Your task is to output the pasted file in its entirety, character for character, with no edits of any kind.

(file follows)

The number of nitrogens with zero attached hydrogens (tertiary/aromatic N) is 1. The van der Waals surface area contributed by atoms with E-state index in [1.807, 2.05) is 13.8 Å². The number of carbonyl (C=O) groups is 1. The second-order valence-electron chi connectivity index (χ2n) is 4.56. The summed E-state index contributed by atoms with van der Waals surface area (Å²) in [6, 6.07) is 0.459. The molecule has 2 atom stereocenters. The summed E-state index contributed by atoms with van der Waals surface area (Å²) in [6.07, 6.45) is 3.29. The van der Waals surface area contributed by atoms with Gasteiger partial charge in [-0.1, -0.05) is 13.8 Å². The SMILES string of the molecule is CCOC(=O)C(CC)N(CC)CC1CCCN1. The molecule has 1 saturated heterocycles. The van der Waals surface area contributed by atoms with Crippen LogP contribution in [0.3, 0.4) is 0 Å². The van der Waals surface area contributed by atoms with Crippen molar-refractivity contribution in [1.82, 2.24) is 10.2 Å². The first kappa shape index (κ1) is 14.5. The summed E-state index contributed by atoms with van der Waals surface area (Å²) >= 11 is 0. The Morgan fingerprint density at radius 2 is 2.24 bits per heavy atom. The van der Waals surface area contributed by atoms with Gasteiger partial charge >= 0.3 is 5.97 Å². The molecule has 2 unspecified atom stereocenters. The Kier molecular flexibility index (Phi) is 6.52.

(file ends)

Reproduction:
The number of nitrogens with zero attached hydrogens (tertiary/aromatic N) is 1. The van der Waals surface area contributed by atoms with E-state index in [1.807, 2.05) is 13.8 Å². The number of carbonyl (C=O) groups is 1. The second-order valence-electron chi connectivity index (χ2n) is 4.56. The summed E-state index contributed by atoms with van der Waals surface area (Å²) in [6, 6.07) is 0.459. The molecule has 2 atom stereocenters. The summed E-state index contributed by atoms with van der Waals surface area (Å²) in [6.07, 6.45) is 3.29. The van der Waals surface area contributed by atoms with Gasteiger partial charge in [-0.1, -0.05) is 13.8 Å². The SMILES string of the molecule is CCOC(=O)C(CC)N(CC)CC1CCCN1. The molecule has 1 saturated heterocycles. The van der Waals surface area contributed by atoms with Crippen LogP contribution in [0.3, 0.4) is 0 Å². The van der Waals surface area contributed by atoms with Crippen molar-refractivity contribution in [1.82, 2.24) is 10.2 Å². The first kappa shape index (κ1) is 14.5. The summed E-state index contributed by atoms with van der Waals surface area (Å²) >= 11 is 0. The Morgan fingerprint density at radius 2 is 2.24 bits per heavy atom. The van der Waals surface area contributed by atoms with Gasteiger partial charge >= 0.3 is 5.97 Å². The molecule has 2 unspecified atom stereocenters. The Kier molecular flexibility index (Phi) is 6.52.